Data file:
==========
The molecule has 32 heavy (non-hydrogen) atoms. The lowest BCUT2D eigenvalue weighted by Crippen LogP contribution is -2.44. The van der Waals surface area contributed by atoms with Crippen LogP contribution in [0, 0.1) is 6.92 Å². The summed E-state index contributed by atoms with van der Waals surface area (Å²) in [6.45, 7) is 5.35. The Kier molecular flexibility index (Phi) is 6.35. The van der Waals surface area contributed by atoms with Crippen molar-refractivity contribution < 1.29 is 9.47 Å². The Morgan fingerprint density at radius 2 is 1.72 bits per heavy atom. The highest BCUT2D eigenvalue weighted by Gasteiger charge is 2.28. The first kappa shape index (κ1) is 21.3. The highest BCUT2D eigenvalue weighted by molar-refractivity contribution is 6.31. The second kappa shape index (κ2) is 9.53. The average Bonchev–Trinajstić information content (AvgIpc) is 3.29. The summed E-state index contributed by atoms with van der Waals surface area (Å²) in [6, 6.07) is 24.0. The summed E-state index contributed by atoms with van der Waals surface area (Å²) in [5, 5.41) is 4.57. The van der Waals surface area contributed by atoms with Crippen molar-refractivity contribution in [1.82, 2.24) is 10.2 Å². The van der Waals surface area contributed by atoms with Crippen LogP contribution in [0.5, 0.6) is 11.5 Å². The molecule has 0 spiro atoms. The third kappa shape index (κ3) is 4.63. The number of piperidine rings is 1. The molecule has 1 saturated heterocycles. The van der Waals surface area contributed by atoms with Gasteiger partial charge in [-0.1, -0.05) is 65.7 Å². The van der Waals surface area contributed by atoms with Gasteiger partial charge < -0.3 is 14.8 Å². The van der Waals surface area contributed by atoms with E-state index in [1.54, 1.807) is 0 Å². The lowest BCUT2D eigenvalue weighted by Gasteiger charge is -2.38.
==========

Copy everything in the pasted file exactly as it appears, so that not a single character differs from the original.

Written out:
The molecule has 32 heavy (non-hydrogen) atoms. The lowest BCUT2D eigenvalue weighted by Crippen LogP contribution is -2.44. The van der Waals surface area contributed by atoms with Crippen LogP contribution in [0, 0.1) is 6.92 Å². The summed E-state index contributed by atoms with van der Waals surface area (Å²) in [6.45, 7) is 5.35. The Kier molecular flexibility index (Phi) is 6.35. The van der Waals surface area contributed by atoms with Crippen molar-refractivity contribution < 1.29 is 9.47 Å². The Morgan fingerprint density at radius 2 is 1.72 bits per heavy atom. The highest BCUT2D eigenvalue weighted by Gasteiger charge is 2.28. The first kappa shape index (κ1) is 21.3. The highest BCUT2D eigenvalue weighted by molar-refractivity contribution is 6.31. The second kappa shape index (κ2) is 9.53. The average Bonchev–Trinajstić information content (AvgIpc) is 3.29. The summed E-state index contributed by atoms with van der Waals surface area (Å²) in [6, 6.07) is 24.0. The summed E-state index contributed by atoms with van der Waals surface area (Å²) in [5, 5.41) is 4.57. The van der Waals surface area contributed by atoms with Crippen molar-refractivity contribution in [1.82, 2.24) is 10.2 Å². The van der Waals surface area contributed by atoms with Crippen LogP contribution in [0.5, 0.6) is 11.5 Å². The molecule has 0 spiro atoms. The third kappa shape index (κ3) is 4.63. The number of piperidine rings is 1. The molecule has 1 saturated heterocycles. The van der Waals surface area contributed by atoms with Gasteiger partial charge in [-0.1, -0.05) is 65.7 Å². The van der Waals surface area contributed by atoms with Gasteiger partial charge < -0.3 is 14.8 Å². The van der Waals surface area contributed by atoms with E-state index in [1.54, 1.807) is 0 Å². The lowest BCUT2D eigenvalue weighted by Gasteiger charge is -2.38.